My response to an underemployed critic and to the blogger community.
A little while ago, I wrote a piece that appeared in The American Spectator with many observations about the recession. One was that among the people I knew who were unemployed, most had poor work habits or personalities that were difficult to work with. I said there were major and glaring exceptions to this observation but among my small circle, it was true.
A fellow named Aaron Crowe, who describes himself as an “…underemployed writer…” or something similar, apparently was disturbed by this suggestion. He wrote something angry about how offended he was that I would say that most of the unemployed had poor work habits or difficult personalities. He seemed to think that even though I had not said so, I was describing the mass of the unemployed in my essay. He was REALLY REALLY ANGRY about it. Somehow, he associated this in his mind with the idea that all Irish were drunks. (This kind of thinking could have something to do with his underemployment or maybe I am just mistaken here.)
Anyway, all kinds of blogs and leftist websites picked this up and ran with it, one even suggesting that somehow I was part of a GOP plot to deny unemployment benefits to the unemployed even though I am on record contra that position.
So, I spent most of today thinking about this issue and with great respect to Mr. Crowe, may I please offer a few humble thoughts?
1. I have a small circle of friends and acquaintances. Their experiences may be totally different from the experiences of the rest of Americans.
2. Within that small circle, the persons who are long-term unemployed are generally, with some exceptions, lacking in good work habits or substance abusers or difficult to be around because of personality problems or have not bothered to learn new skills or are wildly unrealistic in what kinds of jobs they will accept. They are fine people and I like them but they are troubled. This apparently has a lot to do with their economic situation.
3. This may not at all represent workers in Hamtramck or Passaic or anywhere else. I suspect it has some bearing on their situation but maybe not a lot. I have not made a scientific study, although I would like to.
4. Some kindly soul wrote on the Internet that I must be wrong on this as a generalized matter because so many people with these disabilities were employed three years and now are not. But that is exactly my point. If there is high prosperity, anyone can get a job. When times are tough — and they are really, really, really tough now — employers tend to lay off or refuse to hire people with low productivity — and these tend to be people with poor work habits or poor personalities or unrealistic ideas about work, or some combination of these factors. That at least is my observation and I might be wrong. It does seem to make a tiny bit of sense that if an employer has any discretion at all, he will employ the most productive and not the least productive.
5. I am particularly struck by the fact that Mr. Crowe, my critic, is a writer as an occupation. That is a great job. I have been one most of my life and I love it and I am sure Mr. Crowe does, too. But chronic underemployment is part of the life of the writer unless he or she is a rare bird indeed. There are so incredibly many people who want to be writers and so few who are able to make a living as writers, and this situation is getting worse so painfully rapidly, that writers just have to accept that they will often be unemployed or underemployed unless they are truly exceptional. Most writers, or course, think they are exceptional, but alas, the market makes that decision. I wish Mr. Crowe well. I have been where he is on many a day, and I admire his eagerness to seize any opportunity to get exposure. Even so, writing is a tough gig. To believe one is entitled to earn a good living as a writer because he wants to is the essence of unrealism, a sort of magical thinking. People who realistically will take any job that comes along can — in my limited experience — get work, even in this difficult era. People who insist on having glamour jobs like “writer in the Bay Area” may often be disappointed.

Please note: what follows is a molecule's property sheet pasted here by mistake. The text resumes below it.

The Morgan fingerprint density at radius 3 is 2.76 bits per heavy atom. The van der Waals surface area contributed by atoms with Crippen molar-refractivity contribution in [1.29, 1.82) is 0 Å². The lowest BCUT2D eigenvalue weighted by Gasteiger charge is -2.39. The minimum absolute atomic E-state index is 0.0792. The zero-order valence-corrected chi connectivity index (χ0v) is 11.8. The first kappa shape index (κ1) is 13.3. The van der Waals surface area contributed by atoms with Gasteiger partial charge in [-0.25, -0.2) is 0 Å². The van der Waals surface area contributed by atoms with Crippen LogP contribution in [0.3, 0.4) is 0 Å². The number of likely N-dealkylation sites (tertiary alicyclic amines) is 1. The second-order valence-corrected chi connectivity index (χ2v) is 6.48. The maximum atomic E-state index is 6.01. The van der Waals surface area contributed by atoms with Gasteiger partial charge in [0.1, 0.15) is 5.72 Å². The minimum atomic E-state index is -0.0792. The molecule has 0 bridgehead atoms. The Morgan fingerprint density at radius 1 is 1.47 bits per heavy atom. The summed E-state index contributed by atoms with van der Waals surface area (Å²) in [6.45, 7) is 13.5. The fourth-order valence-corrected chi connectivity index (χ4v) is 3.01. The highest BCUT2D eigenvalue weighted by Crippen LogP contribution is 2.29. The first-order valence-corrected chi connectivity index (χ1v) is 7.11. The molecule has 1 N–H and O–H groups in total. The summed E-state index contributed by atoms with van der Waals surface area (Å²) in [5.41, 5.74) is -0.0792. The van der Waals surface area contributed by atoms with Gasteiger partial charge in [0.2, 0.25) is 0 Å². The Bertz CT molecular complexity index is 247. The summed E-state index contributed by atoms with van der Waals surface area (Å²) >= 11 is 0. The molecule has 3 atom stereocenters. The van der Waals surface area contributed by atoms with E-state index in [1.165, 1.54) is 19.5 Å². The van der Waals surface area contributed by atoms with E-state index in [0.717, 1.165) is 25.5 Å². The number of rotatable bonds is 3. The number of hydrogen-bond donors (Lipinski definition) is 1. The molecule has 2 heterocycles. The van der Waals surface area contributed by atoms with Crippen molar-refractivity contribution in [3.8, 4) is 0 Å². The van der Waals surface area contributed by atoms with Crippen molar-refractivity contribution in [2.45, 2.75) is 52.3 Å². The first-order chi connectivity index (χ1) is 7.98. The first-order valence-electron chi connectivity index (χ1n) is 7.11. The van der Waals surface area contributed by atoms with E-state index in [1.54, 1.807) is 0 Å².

6. I am guessing that the point that Mr. Crowe and his pals on the left were trying to make is that because I pointed out a truth about the unemployed I know is that I am hard hearted. This is painfully the opposite of the truth. I am 65 now, as Mr. Crowe thoughtfully pointed out (in the context of suggesting that I am either insane or demented, a very sophisticated way to begin an essay). The main reason I am not as well situated for retirement as I should be is that I support so many unemployed people — some of them writers. It is the bane of my wife’s existence that money she thinks should go to our savings goes out to help unemployed friends. My critics on the left are pretty free with words of sympathy. How many of them pay for the mortgage payments of their unemployed friends, as I do, would be an interesting thing to know.
In any event, good luck to you, bloggers. Keep coming back.
A man of faith in a godless age is hitting Americans where it hurts.
Mr. and Mrs. American Spectator Reader, let P.J. O’Rourke talk sense to your kids.
In Britain, defending your property can get you life.
The debacle of this president’s administration is both a cause and a symptom of the decline of American values. Unless Congress impeaches him, that decline will go on unchecked. An eminent jurist surveys the damage and assesses the chances for the recovery of our culture.
It won’t take long for conservatives to scratch this presidential wannabe off their 2008 scorecard.
The American Christmas, like the songs that celebrate it, makes room for everybody under the rainbow. Is that why so many people seem to be hostile to it?
Was the President done in by the economy, or by the politics of the economy?
H/T to National Review Online